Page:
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Members of the World Health Organization (WHO), an unelected international public health agency, are meeting to consider a draft version of a proposed international pandemic treaty which will give the WHO new powers to “tackle false, misleading, misinformation or disinformation” and be legally binding under international law.
The draft treaty contains various provisions in Article 16 (“Strengthening pandemic and public health literacy”) that require the WHO’s 194 member states (which represent 98% of all the countries in the world) to target so-called misinformation.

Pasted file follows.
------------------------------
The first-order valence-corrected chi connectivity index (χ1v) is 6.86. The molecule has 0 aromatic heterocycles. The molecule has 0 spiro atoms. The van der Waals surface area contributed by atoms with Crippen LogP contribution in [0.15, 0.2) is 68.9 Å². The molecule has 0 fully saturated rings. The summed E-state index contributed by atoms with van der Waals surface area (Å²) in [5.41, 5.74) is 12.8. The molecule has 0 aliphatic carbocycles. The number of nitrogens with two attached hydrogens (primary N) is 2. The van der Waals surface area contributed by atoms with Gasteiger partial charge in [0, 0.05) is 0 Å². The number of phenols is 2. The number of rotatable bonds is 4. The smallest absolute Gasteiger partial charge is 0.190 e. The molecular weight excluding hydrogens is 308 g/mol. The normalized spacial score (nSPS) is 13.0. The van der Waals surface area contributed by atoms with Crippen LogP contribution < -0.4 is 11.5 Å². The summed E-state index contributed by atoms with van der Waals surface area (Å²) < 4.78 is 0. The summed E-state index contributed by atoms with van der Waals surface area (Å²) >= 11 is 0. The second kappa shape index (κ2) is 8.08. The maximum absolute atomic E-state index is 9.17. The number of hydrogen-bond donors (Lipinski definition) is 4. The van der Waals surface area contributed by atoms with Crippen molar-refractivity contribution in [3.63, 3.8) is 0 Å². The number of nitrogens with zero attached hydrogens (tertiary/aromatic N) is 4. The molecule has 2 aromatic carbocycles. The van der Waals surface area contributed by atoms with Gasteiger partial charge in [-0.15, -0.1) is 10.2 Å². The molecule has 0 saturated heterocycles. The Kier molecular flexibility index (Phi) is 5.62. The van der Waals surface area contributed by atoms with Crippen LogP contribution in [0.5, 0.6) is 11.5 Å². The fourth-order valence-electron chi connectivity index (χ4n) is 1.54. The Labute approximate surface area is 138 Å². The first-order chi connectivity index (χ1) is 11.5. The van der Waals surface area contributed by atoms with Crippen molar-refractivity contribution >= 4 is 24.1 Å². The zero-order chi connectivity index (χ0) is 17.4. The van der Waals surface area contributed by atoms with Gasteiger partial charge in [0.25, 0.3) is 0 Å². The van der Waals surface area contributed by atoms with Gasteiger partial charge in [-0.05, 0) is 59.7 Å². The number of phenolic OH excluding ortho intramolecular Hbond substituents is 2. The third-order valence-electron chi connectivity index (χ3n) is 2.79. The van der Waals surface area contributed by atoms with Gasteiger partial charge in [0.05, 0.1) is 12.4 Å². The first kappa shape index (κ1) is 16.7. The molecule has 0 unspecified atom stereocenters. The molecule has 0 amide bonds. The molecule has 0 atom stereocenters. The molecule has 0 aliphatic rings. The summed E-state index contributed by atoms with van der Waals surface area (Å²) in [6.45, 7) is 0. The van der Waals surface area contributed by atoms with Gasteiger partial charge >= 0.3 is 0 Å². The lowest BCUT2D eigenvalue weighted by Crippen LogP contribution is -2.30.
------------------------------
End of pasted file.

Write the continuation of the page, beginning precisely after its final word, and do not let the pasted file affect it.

Member states are told to “conduct regular social media analysis to identify and understand misinformation,” design their own messaging to “counteract misinformation, disinformation and false news,” and manage “infodemics” (a phrase that was created by the WHO and describes “too much information including false or misleading information in digital and physical environments during a disease outbreak”).
While the provisions in Article 16 don’t directly call for member states to censor content that’s deemed to be misinformation, a provision in Article 14 (“Whole-of-government and other multisectoral actions”) paves the way for Big Tech to perform this censorship on the WHO’s behalf.